Scots universities forge new links in Brazil

Edinburgh Napier is one of six Scottish universities who have sent representatives to Brazil. Picture: Jon Savage

Edinburgh Napier is one of six Scottish universities who have sent representatives to Brazil. Picture: Jon Savage

2
Have your say

Seven Scottish universities are beginning a week of engagements in Brazil to try to develop new research partnerships between the two nations.

The engagements will focus on areas of shared research interest in which Scottish universities offer particular expertise, including environmental management, air and water pollution, agriculture, aquaculture, fisheries and geology.

Scottish universities are working to boost exports

Alastair Sim

Representatives from the universities of Dundee, Glasgow, Strathclyde, Stirling, St Andrews, Abertay, and Edinburgh Napier University make up the Scottish delegation travelling under the “Connected Scotland” banner with support from British Council.

They will hold a series of engagements and workshops for researchers from over 20 Brazilian universities, research institutes, government ministries and funding bodies in three Brazilian cities: Sao Paulo, Recife, and Belo Horizonte.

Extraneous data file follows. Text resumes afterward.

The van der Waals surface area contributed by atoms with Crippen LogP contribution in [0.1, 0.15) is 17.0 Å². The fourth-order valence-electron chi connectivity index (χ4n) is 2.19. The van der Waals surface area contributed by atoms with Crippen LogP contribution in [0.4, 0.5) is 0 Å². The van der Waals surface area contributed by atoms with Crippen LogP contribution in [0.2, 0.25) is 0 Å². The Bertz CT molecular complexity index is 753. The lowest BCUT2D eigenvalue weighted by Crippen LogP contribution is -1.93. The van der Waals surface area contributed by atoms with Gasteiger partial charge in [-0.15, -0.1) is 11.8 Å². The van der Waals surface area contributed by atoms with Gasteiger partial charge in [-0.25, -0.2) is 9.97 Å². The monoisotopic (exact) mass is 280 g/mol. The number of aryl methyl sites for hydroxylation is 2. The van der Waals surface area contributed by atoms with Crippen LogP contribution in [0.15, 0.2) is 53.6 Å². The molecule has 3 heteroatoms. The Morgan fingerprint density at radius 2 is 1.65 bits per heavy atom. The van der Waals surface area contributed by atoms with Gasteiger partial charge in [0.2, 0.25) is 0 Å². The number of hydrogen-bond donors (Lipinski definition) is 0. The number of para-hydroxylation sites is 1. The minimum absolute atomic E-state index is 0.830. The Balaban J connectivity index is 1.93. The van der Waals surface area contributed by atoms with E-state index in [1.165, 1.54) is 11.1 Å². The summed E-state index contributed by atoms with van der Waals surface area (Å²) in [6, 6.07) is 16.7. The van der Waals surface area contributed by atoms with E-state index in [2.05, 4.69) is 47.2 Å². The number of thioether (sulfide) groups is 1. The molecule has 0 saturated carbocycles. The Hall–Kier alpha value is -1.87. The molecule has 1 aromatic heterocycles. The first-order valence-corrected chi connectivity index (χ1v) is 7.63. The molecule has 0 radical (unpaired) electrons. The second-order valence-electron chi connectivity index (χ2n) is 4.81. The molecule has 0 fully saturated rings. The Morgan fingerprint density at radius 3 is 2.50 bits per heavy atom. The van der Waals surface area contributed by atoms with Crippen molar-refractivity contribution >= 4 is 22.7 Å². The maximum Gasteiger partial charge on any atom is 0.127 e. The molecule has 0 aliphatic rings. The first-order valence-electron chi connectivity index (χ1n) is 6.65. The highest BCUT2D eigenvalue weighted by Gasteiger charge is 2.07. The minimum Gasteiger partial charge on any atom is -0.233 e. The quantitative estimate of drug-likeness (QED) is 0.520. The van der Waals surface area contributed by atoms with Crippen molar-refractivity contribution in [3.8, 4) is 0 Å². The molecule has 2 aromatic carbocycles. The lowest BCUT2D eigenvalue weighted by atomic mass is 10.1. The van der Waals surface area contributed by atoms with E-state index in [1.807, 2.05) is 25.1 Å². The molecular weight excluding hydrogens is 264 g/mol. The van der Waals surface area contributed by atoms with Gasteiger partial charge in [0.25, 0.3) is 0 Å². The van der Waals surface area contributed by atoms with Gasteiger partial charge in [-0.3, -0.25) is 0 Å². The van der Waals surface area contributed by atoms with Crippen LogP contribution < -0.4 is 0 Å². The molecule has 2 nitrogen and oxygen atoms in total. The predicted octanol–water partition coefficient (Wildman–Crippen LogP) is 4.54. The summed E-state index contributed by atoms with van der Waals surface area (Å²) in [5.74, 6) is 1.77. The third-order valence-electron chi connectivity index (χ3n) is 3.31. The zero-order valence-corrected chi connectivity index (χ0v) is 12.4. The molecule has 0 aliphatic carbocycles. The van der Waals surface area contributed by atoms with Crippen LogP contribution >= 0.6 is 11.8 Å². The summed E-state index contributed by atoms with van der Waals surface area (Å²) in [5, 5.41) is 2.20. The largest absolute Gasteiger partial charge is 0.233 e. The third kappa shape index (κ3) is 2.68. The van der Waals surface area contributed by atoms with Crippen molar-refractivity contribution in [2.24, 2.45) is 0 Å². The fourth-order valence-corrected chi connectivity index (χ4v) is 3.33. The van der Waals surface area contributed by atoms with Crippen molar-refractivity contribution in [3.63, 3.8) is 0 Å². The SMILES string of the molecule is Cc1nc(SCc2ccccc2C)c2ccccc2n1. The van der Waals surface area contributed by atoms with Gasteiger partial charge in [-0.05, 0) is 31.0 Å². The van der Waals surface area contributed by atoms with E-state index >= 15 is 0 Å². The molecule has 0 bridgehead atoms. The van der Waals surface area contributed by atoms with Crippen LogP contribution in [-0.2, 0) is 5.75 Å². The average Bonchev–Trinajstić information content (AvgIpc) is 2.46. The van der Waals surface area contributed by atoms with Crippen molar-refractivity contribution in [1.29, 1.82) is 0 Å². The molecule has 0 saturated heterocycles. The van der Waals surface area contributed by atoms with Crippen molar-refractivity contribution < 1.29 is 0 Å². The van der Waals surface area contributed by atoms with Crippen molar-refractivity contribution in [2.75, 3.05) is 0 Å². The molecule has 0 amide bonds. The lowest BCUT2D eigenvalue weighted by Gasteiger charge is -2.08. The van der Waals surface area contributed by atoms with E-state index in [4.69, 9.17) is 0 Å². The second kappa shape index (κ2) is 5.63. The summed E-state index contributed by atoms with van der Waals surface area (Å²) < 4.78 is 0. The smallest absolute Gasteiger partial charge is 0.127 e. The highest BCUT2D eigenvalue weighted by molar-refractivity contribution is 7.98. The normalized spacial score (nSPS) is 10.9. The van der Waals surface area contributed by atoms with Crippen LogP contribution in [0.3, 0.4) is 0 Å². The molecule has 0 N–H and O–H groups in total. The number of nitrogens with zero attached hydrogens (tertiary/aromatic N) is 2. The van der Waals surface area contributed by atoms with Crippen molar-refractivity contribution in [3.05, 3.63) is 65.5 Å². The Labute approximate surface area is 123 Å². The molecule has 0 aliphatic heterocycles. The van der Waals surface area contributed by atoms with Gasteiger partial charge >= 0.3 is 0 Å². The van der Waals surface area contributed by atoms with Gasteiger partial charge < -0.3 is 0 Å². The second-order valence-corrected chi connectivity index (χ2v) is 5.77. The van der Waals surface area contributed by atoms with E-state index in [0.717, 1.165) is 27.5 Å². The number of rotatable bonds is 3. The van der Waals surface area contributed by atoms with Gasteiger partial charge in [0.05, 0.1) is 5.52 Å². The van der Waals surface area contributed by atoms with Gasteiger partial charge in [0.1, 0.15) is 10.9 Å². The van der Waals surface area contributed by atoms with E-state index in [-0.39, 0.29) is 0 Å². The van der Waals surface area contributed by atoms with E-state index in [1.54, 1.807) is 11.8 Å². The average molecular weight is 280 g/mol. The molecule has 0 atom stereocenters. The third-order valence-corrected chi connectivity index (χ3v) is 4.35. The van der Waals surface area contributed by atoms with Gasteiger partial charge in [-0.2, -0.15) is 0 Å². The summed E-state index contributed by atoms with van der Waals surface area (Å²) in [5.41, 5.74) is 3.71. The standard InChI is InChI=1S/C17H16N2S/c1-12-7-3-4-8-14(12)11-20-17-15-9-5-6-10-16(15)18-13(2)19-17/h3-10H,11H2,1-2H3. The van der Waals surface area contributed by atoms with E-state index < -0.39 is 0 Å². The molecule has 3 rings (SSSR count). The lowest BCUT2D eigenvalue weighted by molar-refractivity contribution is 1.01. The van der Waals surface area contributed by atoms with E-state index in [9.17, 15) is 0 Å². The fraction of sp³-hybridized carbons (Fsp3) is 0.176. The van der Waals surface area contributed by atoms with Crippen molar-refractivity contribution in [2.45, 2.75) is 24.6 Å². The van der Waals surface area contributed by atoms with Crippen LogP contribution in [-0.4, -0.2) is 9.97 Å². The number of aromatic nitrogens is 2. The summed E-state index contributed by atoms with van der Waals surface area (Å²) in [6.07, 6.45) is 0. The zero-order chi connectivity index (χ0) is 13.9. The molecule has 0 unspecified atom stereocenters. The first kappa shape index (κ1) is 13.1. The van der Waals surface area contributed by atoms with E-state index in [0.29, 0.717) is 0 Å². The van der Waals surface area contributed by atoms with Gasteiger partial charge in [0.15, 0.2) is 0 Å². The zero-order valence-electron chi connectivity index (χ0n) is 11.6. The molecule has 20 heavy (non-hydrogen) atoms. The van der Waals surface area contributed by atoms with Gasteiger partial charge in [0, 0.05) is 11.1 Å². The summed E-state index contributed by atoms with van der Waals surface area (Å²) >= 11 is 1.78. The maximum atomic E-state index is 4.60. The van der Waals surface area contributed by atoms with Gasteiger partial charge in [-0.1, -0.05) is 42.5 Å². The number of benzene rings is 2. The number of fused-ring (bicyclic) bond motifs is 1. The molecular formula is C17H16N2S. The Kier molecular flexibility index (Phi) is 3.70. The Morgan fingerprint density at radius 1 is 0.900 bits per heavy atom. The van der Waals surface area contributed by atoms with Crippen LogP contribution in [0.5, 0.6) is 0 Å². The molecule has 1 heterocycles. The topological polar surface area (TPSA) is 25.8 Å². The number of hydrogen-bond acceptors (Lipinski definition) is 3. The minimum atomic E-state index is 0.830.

Alastair Sim, director at Universities Scotland, a Connected Scotland partner, said: “The great level of enthusiasm from the Scottish and Brazilian universities engaging on this mission means there is huge potential here to form new and enduring partnerships.

“In a globally competitive higher education marketplace, these missions are incredibly important as they give us valuable opportunities to showcase our research strengths to potential partners and show we are ready and willing to engage on future projects.

“Scotland’s universities have an excellent track record of working collaboratively with international businesses and academics, and are working with Connected Scotland partners to boost Scottish exports and make Scotland one of the world’s leading innovation nations.”

The workshops will be run by two Scottish research pools, the Scottish Alliance for Geoscience, Environment and Society (Sages) and the Marine Alliance for Science and Technology (Masts), which represent the research strengths of 12 Scottish universities.

It is hoped that research collaborations between Scotland and Brazil will increase as a result of the mission and that new collaborations will qualify for UK Government cash from its Newton Fund, part of the UK’s official development assistance.

The fund is worth £75 millionthis year, and it is expected to grow in subsequent years. Brazil is one of the partner countries identified by the fund for research collaborations on development topics.

As well as research collaborations, the mission could lead to a framework agreement between the Scottish Funding Council and state funding councils in Brazil; PhD studentships, including fee-waivers, for Brazilian students to study in Scotland; and opportunities for Scottish PhD students to complete fieldwork in Brazil.

Back to the top of the page